Break the data matrix. Explore what Redis has to offer.

Learn More

Active-Active Geo-Distribution (CRDTs-Based)

Active-Active Geo-Distributed topology is achieved by implementing CRDTs (conflict-free replicated data types) in Redis Enterprise using a global database that spans multiple clusters. This is called a “conflict-free replicated database” or “CRDB.”

CRDB provides three fundamental benefits over other geo-distributed solutions:

  • It offers local latency on read and write operations, regardless of the number of geo-replicated regions and their distance from each other.
  • It enables seamless conflict resolution (“conflict-free”) for simple as well as  complex data types like those of Redis core.
  • Even if the majority of geo-replicated regions in a CRDB (for example 3 out of 5) are down, the remaining geo-replicated regions are uninterrupted and can continue to handle read and write operations.

Deployments and topologies

A CRDB is a database that is created across multiple Redis Enterprise clusters, which typically reside in different data centers around the world. The database in each one of the participating clusters is called a “CRDB instance.” As long as a CRDB dataset fits into the CRDB instance memory, each CRDB instance can be configured differently—composed from a different number of shards and run on a different number or type of cluster nodes.

Furthermore, one CRDB instance may run on a multi-availability-zone (AZ) cluster configuration with high availability and data persistence enabled, while a second CRDB instance may run on a single-AZ cluster configuration without high availability or data persistence. This high level of flexibility lets you optimize infrastructure costs and database performance for your particular use case.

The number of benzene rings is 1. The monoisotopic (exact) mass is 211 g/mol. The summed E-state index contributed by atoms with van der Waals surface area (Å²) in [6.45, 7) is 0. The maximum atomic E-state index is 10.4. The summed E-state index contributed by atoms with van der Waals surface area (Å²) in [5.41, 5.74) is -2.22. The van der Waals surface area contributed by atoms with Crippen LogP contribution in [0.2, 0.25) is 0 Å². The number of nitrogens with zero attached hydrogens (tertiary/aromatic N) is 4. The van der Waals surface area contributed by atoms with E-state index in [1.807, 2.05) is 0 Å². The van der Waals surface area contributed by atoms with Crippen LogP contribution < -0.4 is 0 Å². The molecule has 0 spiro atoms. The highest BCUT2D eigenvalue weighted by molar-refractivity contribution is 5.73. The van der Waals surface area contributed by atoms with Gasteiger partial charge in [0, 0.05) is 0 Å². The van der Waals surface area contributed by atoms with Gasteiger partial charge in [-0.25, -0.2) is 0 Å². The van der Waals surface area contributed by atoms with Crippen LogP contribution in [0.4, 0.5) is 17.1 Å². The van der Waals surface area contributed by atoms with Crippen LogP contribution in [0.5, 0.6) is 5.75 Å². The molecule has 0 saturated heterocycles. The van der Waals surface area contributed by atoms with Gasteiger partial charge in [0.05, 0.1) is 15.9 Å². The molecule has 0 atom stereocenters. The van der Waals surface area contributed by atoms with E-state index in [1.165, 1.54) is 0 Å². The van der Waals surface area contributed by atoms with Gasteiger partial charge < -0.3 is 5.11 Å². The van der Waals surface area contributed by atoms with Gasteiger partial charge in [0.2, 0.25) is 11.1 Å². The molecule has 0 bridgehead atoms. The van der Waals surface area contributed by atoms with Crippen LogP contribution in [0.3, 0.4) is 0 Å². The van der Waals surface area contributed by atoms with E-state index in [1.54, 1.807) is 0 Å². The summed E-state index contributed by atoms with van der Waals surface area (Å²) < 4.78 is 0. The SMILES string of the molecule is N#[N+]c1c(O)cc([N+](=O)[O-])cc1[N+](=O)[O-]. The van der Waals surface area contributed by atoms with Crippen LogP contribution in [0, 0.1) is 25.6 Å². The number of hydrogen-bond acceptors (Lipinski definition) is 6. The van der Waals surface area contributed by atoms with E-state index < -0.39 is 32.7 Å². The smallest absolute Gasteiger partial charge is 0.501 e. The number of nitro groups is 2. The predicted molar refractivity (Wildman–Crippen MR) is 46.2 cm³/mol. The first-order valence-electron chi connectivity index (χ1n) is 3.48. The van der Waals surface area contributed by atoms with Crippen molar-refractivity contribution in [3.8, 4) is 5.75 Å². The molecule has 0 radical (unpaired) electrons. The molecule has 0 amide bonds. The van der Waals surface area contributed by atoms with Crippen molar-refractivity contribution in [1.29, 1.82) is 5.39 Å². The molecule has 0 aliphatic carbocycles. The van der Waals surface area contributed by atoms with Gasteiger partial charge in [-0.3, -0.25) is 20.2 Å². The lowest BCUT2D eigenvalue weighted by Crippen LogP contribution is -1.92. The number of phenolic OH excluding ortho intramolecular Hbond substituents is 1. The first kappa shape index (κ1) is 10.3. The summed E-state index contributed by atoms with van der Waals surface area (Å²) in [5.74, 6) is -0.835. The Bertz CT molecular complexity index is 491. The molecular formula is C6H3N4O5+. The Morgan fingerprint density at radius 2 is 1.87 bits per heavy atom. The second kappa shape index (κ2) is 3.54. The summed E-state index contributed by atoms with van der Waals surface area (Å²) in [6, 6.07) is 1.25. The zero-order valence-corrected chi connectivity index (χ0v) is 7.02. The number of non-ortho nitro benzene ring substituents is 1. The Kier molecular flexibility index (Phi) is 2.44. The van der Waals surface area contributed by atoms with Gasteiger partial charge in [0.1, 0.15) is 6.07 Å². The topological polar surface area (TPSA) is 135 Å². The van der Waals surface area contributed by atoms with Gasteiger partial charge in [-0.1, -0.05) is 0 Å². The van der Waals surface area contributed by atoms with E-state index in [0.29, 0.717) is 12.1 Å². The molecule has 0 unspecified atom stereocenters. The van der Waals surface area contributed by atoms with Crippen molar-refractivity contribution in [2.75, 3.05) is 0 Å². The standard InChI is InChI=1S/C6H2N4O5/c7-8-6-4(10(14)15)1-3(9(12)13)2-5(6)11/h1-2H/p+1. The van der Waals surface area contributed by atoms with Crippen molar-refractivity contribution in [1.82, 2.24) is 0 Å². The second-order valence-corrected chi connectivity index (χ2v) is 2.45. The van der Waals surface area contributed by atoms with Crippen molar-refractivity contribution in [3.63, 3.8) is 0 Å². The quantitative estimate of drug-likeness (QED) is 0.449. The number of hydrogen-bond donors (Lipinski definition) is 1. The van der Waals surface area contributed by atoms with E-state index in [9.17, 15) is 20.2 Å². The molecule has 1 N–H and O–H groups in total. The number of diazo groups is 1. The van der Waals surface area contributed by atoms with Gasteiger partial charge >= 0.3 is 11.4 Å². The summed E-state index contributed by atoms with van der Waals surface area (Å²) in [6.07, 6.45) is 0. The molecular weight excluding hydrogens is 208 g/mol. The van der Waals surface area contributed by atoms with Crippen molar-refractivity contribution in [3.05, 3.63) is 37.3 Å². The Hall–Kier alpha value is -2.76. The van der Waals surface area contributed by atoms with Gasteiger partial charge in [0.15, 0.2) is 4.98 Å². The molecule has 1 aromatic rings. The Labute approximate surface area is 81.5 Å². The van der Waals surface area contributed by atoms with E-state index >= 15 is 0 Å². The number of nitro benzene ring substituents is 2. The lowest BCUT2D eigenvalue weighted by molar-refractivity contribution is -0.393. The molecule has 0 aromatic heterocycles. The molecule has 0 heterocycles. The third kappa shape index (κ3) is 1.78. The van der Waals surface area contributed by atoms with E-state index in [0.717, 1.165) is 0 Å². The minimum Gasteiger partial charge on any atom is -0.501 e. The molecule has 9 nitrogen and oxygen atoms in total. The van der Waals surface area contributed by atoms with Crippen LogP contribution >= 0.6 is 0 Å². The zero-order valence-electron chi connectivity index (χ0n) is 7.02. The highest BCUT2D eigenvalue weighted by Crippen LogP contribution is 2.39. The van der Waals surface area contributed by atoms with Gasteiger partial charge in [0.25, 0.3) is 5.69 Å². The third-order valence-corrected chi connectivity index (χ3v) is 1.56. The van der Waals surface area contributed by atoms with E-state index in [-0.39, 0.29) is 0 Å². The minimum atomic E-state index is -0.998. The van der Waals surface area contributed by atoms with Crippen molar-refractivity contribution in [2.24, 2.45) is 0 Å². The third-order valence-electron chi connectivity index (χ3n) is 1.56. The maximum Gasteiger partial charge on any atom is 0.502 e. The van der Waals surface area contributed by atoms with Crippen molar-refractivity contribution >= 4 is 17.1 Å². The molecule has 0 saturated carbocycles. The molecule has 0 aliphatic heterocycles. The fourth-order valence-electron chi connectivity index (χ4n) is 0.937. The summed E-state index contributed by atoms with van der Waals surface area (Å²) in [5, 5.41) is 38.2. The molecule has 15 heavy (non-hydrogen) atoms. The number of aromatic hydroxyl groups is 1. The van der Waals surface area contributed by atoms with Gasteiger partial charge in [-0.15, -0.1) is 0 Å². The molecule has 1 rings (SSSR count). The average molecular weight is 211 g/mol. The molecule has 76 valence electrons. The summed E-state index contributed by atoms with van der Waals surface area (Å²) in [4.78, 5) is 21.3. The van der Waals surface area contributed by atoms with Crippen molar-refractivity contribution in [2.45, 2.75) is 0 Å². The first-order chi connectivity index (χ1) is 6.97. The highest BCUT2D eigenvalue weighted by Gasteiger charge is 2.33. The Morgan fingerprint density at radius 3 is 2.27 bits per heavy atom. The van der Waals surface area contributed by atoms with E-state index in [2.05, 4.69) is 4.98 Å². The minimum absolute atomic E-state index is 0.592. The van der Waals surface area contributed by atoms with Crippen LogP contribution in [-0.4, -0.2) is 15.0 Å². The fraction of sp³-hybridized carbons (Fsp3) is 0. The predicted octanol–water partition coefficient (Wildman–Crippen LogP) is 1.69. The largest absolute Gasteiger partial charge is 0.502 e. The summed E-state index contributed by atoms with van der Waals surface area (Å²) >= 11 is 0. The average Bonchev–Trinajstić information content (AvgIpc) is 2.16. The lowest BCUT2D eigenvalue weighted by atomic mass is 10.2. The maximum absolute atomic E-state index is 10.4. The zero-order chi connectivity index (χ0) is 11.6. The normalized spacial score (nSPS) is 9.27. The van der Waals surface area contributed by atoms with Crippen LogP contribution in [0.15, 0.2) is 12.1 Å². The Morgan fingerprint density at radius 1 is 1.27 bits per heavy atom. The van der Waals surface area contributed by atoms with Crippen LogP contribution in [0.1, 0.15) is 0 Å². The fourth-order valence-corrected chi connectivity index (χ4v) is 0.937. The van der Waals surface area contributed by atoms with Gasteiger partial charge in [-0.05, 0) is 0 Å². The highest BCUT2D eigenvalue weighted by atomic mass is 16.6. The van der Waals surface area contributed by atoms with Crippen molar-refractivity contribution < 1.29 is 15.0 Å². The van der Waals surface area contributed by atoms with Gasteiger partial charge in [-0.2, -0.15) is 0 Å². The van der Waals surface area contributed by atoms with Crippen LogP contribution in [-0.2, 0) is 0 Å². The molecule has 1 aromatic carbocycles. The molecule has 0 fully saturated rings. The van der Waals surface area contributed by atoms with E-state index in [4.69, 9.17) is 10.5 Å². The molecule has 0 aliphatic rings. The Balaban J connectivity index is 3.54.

An application that uses a CRDB is connected to the local CRDB instance endpoint. Bi-directional replication is used between all CRDB instances in a mesh-like topology, i.e. all writes by the application to a local instance are replicated to all other instances, as illustrated here:

Active-Active CRDB Deployment Diagram
Note: Future releases of Redis Enterprise will feature additional topologies, such as ring.

High-level architecture

CRDT layer

The CRDB architecture is based on an alternative implementation of most Redis commands and data types (called CRDTs, as explained above). In Redis Enterprise, our CRDB implementation is based on a proprietary Redis module that is built with the Redis module data type API.

Read commands are handled locally using the local CRDB instance. The inherent consensus-free mechanism of the CRDT layer does not require “read repairs” common to other active-active implementations.  

Write commands are processed in two steps, following the principles of operation-based CRDT:

  1. In the prepare step, the user’s request is processed using the local CRDB instance and a resulting effect is created.
  2. In the effect step, the effect data generated above is distributed to all instances (including the local one) and applied.

Operation-based CRDTs requires effect updates to be delivered to all CRDB instances with guarantees to be delivered exactly once, in a source FIFO consistency. To fulfill these guarantees, the CRDB generally relies on the Redis replication mechanism, with a few modifications.